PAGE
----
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In this guest post, the fourth in a series, Procurement Leaders invites The Innovation Garage's Jon Washington to explain why business needs to take a growth-oriented approach to innovation and looks at the impact of key procurement decisions, including how technology can be the amplifier for innovation education.
"Companies fail by going to technology first for innovation. This is a transformation, not just a technology" - Microsoft Innovation Management Framework, 2013.
"Despite all our gains in technology, product innovation and world markets, most people are not thriving in the organizations they work for" - Stephen Covey
In the last post we discussed innovation as a system. We made a direct comparison that system based innovation is just like a well designed manufacturing process. Our conclusion was that as the leader, education and coaching of your team is the most important element to ensure sustainable innovation is alive and well where you choose to work.
As we meet with executive leaders, many common themes emerge related to Innovation. Many indicate they have no shortage of ideas (which is true), have tremendously creative teams (which they do), and just need software solutions to better capture innovation. The software technology needs to track ideas, manage their innovation challenges, and monitor innovation performance. With the right software, there is a belief that innovation will accelerate and drive growth, with no additional education necessary. We'll explain more as to why the thinking needs to focus in a different direction.
Most adults are expected to have a built in ability to innovate. This is not reality. As Sir Ken Robertson shared at his famous TED talk, the reality we must confront is many adults have completely lost the ability to innovate. This natural skill of creativity and innovation, present in children, was "educated" out of most adults. As we worked to advanced degrees and further specialized in chosen corporate professions, we were unknowingly set out to chart a course of solving problems by finding the single perfect and always correct answer. Failure in that answer was never an option. The fear of failing was reinforced daily with each progression in the education system. This reality makes it difficult for adults to re-discover and master skills that were once second nature as children.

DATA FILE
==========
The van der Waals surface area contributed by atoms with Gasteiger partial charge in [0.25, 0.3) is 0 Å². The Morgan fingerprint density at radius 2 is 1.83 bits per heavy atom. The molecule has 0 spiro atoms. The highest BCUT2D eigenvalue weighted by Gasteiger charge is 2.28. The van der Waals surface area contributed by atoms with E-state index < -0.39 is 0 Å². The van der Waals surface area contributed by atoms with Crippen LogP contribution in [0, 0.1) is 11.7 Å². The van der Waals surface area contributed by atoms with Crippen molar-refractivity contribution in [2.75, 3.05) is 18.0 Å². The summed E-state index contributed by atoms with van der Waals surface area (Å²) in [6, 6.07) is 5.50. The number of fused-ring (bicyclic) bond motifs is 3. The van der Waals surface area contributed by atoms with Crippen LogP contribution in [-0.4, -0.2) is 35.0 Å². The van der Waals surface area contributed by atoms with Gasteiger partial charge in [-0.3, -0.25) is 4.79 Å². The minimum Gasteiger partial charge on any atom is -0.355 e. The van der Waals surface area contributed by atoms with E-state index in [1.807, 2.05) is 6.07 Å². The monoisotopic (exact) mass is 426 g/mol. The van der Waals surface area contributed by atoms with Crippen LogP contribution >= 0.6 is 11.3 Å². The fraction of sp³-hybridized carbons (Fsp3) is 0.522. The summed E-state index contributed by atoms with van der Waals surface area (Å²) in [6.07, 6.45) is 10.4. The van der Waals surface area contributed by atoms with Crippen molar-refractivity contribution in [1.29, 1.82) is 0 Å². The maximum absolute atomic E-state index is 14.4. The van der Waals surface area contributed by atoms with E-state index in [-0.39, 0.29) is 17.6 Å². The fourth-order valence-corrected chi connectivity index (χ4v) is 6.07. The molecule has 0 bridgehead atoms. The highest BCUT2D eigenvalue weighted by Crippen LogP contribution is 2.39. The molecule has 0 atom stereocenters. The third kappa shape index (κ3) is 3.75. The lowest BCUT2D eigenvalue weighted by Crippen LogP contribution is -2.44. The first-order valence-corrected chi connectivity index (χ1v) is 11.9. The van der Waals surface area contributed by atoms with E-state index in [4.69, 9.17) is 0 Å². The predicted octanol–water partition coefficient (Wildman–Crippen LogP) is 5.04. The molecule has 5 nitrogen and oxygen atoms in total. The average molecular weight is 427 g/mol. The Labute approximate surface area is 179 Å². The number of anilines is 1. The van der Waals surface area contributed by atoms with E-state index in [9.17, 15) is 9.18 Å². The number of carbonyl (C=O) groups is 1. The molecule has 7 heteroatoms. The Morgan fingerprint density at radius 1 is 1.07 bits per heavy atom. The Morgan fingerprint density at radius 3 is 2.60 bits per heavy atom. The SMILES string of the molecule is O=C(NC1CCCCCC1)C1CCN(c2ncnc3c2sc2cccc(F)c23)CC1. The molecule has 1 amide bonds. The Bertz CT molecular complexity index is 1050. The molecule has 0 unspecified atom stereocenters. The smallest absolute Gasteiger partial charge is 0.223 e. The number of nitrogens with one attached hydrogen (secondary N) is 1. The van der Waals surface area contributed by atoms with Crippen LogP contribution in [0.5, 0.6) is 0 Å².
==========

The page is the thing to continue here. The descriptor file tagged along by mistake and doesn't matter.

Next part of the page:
There is good news. In organizations that educate first, a best practice occurs when senior leadership teams recognize that technology is the amplifier of innovation education. Leaders can then create an organization in which their teams will thrive. The technology to amplify innovation education should have the following characteristics that will:
The benefit promise of this approach ensures engaged teams, suppliers, and a laser-focused energy that exceeds customer's needs. Each educated group in the company delivers a strong diversity of meaningful and unique innovations. The innovations over time, creates an innovation culture that fixes the deadly cost reduction only mindset. This drives long-term growth with a pipeline of creative ideas. Lastly, this approach delivers a scalable structure, promoting a fearless and smart risk-taking culture. A culture that delivers on long-term growth and value, transforming companies, and most importantly, helping people to thrive.